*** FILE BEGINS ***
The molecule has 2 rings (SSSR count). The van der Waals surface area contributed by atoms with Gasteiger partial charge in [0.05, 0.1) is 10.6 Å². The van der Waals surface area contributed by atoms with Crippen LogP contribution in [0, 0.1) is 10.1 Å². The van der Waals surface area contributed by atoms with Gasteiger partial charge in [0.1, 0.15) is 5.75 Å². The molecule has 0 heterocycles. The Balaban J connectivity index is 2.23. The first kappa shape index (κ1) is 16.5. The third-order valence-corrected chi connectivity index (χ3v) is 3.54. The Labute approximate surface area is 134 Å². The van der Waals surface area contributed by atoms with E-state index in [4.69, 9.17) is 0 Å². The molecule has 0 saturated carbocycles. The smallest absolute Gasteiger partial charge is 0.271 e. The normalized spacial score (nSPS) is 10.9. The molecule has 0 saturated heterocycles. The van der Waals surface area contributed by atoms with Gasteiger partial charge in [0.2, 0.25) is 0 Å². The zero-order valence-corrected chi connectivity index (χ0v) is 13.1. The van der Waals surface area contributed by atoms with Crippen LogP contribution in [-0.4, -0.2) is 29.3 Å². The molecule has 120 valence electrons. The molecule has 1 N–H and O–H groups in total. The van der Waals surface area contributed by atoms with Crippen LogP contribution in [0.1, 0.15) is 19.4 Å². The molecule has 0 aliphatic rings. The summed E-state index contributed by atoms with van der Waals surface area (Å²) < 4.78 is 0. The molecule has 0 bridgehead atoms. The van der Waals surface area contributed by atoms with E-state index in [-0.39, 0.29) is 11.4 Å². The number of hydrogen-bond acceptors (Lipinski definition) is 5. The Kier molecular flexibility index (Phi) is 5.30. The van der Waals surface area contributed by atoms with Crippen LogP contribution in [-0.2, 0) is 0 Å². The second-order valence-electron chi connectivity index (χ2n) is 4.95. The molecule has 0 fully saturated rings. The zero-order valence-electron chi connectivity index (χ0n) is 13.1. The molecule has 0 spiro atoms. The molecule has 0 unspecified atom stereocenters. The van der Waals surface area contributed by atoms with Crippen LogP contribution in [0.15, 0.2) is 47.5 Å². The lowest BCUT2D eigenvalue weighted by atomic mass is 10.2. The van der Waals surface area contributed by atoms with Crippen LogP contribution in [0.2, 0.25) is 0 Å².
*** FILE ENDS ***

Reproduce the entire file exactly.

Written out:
The molecule has 2 rings (SSSR count). The van der Waals surface area contributed by atoms with Gasteiger partial charge in [0.05, 0.1) is 10.6 Å². The van der Waals surface area contributed by atoms with Crippen LogP contribution in [0, 0.1) is 10.1 Å². The van der Waals surface area contributed by atoms with Gasteiger partial charge in [0.1, 0.15) is 5.75 Å². The molecule has 0 heterocycles. The Balaban J connectivity index is 2.23. The first kappa shape index (κ1) is 16.5. The third-order valence-corrected chi connectivity index (χ3v) is 3.54. The Labute approximate surface area is 134 Å². The van der Waals surface area contributed by atoms with E-state index in [4.69, 9.17) is 0 Å². The molecule has 0 saturated carbocycles. The smallest absolute Gasteiger partial charge is 0.271 e. The normalized spacial score (nSPS) is 10.9. The molecule has 0 saturated heterocycles. The van der Waals surface area contributed by atoms with Gasteiger partial charge in [0.2, 0.25) is 0 Å². The zero-order valence-corrected chi connectivity index (χ0v) is 13.1. The van der Waals surface area contributed by atoms with Crippen LogP contribution in [-0.4, -0.2) is 29.3 Å². The molecule has 120 valence electrons. The molecule has 1 N–H and O–H groups in total. The van der Waals surface area contributed by atoms with Crippen LogP contribution in [0.1, 0.15) is 19.4 Å². The molecule has 0 aliphatic rings. The summed E-state index contributed by atoms with van der Waals surface area (Å²) < 4.78 is 0. The molecule has 0 bridgehead atoms. The van der Waals surface area contributed by atoms with E-state index in [-0.39, 0.29) is 11.4 Å². The number of hydrogen-bond acceptors (Lipinski definition) is 5. The Kier molecular flexibility index (Phi) is 5.30. The van der Waals surface area contributed by atoms with Crippen LogP contribution in [-0.2, 0) is 0 Å². The second-order valence-electron chi connectivity index (χ2n) is 4.95. The molecule has 0 fully saturated rings. The zero-order valence-electron chi connectivity index (χ0n) is 13.1. The molecule has 0 spiro atoms. The molecule has 0 unspecified atom stereocenters. The van der Waals surface area contributed by atoms with Crippen LogP contribution in [0.15, 0.2) is 47.5 Å². The lowest BCUT2D eigenvalue weighted by atomic mass is 10.2. The van der Waals surface area contributed by atoms with Crippen LogP contribution in [0.2, 0.25) is 0 Å².